“Gamblers and cheaters, drunks and magicians. Champagne or opium, girls or boys, cards or dice, dreams or nightmares: at the Palais-Royal, you picked your own delight –or poison.”
Although Camille was a strong and compelling enough heroine, despite my better judgement I actually found myself most interested in the side characters that she encounters, from Chandon to Sablebois, Séguin to Aurélie, and I particularly enjoyed Lazare and Rosier and their amazing balloon expedition experiment. I am a bit of a sucker for an enterprising, inventive young man so it’s not altogether surprising I found myself falling hard for Lazare and his dream of flying a hot air balloon over the Alps. I wouldn’t say I was altogether surprised by the journey his character took as the novel progressed (but maybe I’ve seen that particular trope done too many times in stories?), but I did enjoy seeing the blossoming friendship and then romantic dynamic between him and Camille which is only made all the more complicated when she spends more and more time masquerading (almost literally, thanks to her glamoire-d appearance) by night as a wealthy, widowed baroness at Versailles.
“Each time she won, she tried to judge Chandon’s reaction. But he was a consummate actor, a perfect courtier: nothing showed on his face that he wished to hide.”
In conclusion, this was a captivating and compelling historical fantasy novel that will delight anyone fond of the France of this historical era. Personally, I thought that the narrative voice of Camille seemed catered to the younger end of YA fantasy, but I certainly wouldn’t let that stop you from reading the novel. In this, her debut novel, Gita Trelease has created an enchanting vision of France that should transport its readers back to a late eighteenth century Paris where revolution is beginning to spark and magic is intrinsic to aristocratic life as well as its power being feared. As someone with a penchant for reading stories about revolutionary France, Enchantée was right up my street and will likely be up many a reader’s too.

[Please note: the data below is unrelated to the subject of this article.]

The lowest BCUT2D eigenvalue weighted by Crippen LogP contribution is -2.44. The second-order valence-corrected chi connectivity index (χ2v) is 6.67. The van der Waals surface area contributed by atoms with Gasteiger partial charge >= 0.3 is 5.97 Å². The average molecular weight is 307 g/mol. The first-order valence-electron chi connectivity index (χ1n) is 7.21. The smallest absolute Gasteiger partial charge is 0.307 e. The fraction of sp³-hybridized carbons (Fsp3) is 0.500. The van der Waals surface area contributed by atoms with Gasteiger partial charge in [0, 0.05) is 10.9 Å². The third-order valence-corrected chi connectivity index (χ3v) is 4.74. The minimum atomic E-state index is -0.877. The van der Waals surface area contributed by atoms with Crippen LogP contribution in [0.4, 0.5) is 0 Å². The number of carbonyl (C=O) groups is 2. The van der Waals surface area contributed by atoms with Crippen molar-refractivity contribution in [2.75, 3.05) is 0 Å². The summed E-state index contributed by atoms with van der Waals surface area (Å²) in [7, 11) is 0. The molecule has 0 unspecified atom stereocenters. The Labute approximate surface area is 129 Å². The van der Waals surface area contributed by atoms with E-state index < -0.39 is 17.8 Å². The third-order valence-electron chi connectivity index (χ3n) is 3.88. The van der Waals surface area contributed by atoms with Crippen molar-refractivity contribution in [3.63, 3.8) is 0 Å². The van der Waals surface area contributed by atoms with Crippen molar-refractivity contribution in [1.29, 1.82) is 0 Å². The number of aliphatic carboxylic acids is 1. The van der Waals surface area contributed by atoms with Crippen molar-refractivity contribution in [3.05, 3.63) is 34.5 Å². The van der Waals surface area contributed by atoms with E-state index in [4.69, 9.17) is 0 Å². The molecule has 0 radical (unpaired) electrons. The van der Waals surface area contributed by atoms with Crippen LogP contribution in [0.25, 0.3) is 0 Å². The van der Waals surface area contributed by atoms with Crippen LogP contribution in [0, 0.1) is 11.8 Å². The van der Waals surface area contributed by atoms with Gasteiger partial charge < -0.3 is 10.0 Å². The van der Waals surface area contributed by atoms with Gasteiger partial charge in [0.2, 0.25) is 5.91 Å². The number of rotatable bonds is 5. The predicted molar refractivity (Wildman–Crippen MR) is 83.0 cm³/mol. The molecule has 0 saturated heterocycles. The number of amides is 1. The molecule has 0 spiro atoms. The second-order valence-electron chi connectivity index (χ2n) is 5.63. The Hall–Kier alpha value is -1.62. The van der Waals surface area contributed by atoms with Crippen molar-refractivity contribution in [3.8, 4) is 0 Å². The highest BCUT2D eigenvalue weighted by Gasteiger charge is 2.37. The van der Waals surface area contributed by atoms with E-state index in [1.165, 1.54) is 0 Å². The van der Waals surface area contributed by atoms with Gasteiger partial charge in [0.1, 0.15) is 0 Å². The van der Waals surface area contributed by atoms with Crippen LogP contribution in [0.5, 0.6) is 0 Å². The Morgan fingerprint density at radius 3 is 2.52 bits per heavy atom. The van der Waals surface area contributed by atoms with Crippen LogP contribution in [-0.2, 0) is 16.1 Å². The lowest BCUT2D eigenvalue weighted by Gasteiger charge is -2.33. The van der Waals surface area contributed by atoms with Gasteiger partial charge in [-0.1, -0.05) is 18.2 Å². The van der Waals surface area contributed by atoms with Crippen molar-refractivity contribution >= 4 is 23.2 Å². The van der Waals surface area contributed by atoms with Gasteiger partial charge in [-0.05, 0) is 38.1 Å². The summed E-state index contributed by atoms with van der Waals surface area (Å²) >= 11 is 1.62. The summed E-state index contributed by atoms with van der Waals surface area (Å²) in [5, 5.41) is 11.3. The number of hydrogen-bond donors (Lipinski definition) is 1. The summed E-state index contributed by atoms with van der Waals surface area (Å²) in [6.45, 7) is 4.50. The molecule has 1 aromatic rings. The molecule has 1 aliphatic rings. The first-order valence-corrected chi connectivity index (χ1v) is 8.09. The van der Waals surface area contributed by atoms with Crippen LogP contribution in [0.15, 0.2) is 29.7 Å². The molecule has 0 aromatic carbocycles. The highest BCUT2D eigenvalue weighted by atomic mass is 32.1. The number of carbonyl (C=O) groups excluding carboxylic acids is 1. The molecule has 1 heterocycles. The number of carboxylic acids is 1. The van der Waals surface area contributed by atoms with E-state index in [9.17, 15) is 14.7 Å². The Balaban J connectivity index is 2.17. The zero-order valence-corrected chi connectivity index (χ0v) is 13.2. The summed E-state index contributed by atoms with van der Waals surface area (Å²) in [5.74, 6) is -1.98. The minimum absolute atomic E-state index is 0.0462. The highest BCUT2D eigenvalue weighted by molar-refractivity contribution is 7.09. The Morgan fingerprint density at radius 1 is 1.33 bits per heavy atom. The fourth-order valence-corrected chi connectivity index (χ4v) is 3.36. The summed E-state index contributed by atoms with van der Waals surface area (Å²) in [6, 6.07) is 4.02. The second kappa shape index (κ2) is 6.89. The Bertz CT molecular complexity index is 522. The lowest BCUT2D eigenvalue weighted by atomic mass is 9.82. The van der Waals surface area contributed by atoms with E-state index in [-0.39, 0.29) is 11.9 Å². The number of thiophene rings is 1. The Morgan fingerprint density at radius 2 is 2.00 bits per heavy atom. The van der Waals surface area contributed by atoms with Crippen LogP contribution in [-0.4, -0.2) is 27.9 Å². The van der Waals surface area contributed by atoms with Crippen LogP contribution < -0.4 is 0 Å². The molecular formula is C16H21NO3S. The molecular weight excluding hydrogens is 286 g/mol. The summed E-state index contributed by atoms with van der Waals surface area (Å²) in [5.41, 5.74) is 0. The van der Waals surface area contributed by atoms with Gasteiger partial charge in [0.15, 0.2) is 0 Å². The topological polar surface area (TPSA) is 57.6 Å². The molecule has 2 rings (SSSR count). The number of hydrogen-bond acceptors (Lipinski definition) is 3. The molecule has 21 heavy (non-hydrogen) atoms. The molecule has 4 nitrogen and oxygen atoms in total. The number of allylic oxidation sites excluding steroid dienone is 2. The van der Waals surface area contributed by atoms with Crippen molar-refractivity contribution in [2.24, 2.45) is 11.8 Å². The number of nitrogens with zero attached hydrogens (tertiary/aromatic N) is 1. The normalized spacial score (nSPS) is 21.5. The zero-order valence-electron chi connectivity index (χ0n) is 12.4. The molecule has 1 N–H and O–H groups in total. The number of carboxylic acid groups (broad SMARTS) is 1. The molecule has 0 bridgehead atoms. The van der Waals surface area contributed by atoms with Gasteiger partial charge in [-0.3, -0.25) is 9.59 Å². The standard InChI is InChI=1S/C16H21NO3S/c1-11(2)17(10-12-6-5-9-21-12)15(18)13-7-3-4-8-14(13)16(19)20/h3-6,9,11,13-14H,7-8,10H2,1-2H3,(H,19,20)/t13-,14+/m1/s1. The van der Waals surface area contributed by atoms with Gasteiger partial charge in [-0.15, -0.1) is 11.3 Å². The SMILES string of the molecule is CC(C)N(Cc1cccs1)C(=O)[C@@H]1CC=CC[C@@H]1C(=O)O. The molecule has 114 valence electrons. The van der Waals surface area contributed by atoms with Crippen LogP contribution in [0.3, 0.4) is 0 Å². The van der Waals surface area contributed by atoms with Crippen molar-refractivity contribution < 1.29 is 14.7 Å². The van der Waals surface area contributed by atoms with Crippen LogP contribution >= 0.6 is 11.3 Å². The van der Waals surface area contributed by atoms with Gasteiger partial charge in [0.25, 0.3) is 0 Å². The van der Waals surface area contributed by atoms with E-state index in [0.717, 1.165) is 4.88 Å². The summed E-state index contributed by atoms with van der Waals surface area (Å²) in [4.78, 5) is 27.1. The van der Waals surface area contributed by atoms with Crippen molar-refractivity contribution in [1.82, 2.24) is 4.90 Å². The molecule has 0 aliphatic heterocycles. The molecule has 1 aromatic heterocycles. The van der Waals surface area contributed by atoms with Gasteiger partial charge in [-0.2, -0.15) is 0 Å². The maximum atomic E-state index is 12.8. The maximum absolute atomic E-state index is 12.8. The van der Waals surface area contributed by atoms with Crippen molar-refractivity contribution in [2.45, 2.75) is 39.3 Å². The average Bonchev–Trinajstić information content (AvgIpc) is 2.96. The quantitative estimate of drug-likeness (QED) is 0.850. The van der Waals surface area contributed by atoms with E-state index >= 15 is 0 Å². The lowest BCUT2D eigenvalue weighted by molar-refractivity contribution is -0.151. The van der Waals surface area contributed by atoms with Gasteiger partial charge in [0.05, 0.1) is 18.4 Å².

“There were thousands of aristocrats like him. Possibly they were magicians, but more than that, they were people who believed in the old ways, the hierarchies and the taxes, the muzzled press and the class system and the rules. If there was any hope for France, the system would have to be taken down, piece by piece.”
Thank you to Pan Macmillan/Macmillan Children’s Books for kindly providing me with an eARC of the book via NetGalley – I greatly appreciate the opportunity to read and review titles prior to their release, but this does not affect my overall opinion or review of the book itself.
Please note: the quotes above were taken from the eARC copy of the novel – this may be subject to change and differ from the published text of the novel.